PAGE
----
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Canada’s building permits slump to 10-month low

Construction continues in downtown Calgary, Nov. 27, 2012.

Todd Korol/The Globe and Mail

The value of building permits issued in Canada during November tumbled to the lowest level since January, 2012, due mainly to a slowdown in housing and non-housing construction in the province of Ontario, Statistics Canada said on Thursday.

Building permits slid 17.9 per cent to $6.2-billion, the biggest monthly drop in 19 months in percentage and value terms, following a 15.9-per-cent increase in October. Statscan revised its October estimate from a 15-per-cent gain previously.

The decline in November was far steeper than the 7.6-per-cent drop forecast by analysts in a Reuters poll.

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Despite the setback in November, permits issued in the first 11 months of 2012 was 11 per cent higher than in the same period of 2011 and surpassed the pre-recession peak in 2007.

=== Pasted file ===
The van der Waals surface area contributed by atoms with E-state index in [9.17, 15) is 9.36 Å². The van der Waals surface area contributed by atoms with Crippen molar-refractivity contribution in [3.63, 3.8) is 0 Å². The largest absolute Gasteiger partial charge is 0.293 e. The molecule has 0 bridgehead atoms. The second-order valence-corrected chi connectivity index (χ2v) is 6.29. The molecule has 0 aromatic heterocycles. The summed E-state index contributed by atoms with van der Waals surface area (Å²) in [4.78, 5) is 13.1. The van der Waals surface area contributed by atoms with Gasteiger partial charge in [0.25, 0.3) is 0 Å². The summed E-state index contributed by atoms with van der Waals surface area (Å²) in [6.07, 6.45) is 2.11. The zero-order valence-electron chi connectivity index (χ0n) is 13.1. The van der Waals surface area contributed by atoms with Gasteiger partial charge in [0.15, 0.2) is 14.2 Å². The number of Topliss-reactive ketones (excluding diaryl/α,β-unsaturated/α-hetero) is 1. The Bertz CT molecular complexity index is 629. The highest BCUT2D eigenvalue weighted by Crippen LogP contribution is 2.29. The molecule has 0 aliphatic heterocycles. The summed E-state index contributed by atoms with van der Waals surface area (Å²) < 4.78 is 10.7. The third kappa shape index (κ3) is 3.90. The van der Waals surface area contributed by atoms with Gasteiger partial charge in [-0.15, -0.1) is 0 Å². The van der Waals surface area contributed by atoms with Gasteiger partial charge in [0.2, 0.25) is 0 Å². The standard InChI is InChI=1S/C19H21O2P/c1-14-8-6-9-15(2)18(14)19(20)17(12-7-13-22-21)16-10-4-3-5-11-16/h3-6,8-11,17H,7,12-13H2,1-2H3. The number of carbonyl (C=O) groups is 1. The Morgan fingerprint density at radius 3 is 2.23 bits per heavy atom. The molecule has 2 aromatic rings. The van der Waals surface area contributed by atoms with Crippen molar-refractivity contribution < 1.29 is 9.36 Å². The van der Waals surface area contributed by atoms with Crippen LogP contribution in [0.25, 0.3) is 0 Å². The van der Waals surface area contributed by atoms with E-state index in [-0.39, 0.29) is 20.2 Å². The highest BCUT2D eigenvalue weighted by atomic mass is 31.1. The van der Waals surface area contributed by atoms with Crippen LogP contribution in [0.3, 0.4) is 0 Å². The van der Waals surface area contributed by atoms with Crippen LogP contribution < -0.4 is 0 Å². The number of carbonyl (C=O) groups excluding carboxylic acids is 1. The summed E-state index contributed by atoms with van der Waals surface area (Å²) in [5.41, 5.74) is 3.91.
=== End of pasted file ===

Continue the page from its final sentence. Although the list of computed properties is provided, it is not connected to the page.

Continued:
Residential permits fell 6.8 per cent over all, led by Ontario where a slump was partially offset by gains in the western provinces and Quebec. Single-family housing permits slipped 4 per cent while multifamily dwellings fell 10.8 per cent.

In the non-residential sector, permits fell 30.6 per cent in November following a 53.6 per cent increase in October.

Compared with November 2011, the value of residential permits was down 1.9 per cent while that of non-residential permits was 3.7 per cent higher, Statscan said.

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